Newspaper article St Louis Post-Dispatch (MO)

CHRISTMAS GIVING CHOOSING THE MOST DESERVING CAN BE A DEMANDING, HEART-WRENCHING JOB Series: 100 Neediest Cases

Newspaper article St Louis Post-Dispatch (MO)

CHRISTMAS GIVING CHOOSING THE MOST DESERVING CAN BE A DEMANDING, HEART-WRENCHING JOB Series: 100 Neediest Cases

Article excerpt

What happens when you lack enough lights for your Christmas tree? Does it sap your spirit, or can you still find the beauty in what you've got?

The tree in the lobby of the United Way building looks as if it's a few strands short. But it's upstairs on the fourth floor where volunteers for the 100 NEEDIEST CASES really struggle to stretch a little bit of light and hope to impoverished area residents - and to maintain their own good cheer.

Five dozen volunteers have spent months culling through 10,500 requests for aid - 100 of which are profiled in the Post-Dispatch. The most wrenching part of their duty, the volunteers say, is making gut-level decisions about who gets what, and who doesn't.

The strain sets in when contributions lag as they have been in the early going of the campaign. As of Friday, St. Louisans had donated $375,000 - about $65,000 less than last year at the same point. Volunteers hope the cold weather reminds residents to share the warmth.

All the cases, which have been nominated by 107 social service agencies, will receive at least $50. But some - those who are adopted by families and businesses, and those who get publicity - will get more. But how much more?

Genice Self was one of the volunteers who helped choose cases to be profiled in the Post-Dispatch. "It was terrible," she said, wincing. "I wanted to put every other one into that pile." While playing judge, she found herself fruitlessly comparing families - how many children there are, how much aid they already get, whether they have insurance - to help justify her decisions.

She worries, too, that needy families who know each other will feel hurt if one receives more help than another. "If one family gets adopted by a whole office full of people and another family gets $50, does it make them feel unworthy?"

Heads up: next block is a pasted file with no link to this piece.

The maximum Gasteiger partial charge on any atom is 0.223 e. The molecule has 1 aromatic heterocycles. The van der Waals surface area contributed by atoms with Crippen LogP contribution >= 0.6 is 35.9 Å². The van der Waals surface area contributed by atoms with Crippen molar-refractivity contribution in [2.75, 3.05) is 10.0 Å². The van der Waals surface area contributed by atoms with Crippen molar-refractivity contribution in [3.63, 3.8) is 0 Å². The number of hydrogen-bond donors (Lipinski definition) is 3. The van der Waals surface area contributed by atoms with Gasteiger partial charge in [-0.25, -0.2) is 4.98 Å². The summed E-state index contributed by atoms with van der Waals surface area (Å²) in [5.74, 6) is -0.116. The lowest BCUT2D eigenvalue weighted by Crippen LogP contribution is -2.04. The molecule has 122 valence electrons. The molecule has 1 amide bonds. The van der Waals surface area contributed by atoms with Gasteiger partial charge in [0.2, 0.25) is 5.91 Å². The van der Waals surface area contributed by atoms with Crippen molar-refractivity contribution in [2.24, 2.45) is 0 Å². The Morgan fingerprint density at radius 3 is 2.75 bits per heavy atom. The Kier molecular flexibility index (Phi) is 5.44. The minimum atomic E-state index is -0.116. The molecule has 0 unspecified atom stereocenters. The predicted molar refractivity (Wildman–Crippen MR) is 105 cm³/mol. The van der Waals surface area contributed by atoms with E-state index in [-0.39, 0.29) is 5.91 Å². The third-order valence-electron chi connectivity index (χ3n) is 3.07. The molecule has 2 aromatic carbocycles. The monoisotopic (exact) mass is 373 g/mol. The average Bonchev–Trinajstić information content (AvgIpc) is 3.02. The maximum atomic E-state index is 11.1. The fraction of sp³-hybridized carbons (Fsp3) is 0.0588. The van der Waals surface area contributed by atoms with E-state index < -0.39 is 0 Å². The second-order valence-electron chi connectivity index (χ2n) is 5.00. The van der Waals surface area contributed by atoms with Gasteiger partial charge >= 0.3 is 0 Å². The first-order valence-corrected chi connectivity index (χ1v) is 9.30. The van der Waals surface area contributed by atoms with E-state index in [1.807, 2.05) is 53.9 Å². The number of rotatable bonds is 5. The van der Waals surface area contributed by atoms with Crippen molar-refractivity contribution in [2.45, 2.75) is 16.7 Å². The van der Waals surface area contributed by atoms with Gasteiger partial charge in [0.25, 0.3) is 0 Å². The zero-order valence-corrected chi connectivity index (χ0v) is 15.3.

When donors call the Neediest Cases office, looking for a family to adopt, they often specify that they want a family with children or someone who is elderly or handicapped. A volunteer will rifle through boxloads of unadopted cases and mail out half a dozen with potential. Volunteer Susan Adolf tries to send cases that reflect sudden hardship within families that were trying to help themselves: "People who got laid off or had an illness that sent life spiraling down," she explained.

The ones that aren't chosen circle back into the files. If the mailed reports are compelling enough, sometimes a donor will adopt more than one family, said Self, who, with her own family, has adopted two cases.

Sadly, said Self, when overworked caseworkers don't provide volunteers with a detailed enough description of a family's plight, it lessens the chances of that family being adopted. "The more there is to tug at your heart, the more your heart will be tugged," she said. Getting `Warm Fuzzies'

It's also frustrating when needy families who aren't registered with the program call to ask for help, says a volunteer; even worse is the rare family that calls to complain that they didn't receive enough aid. …

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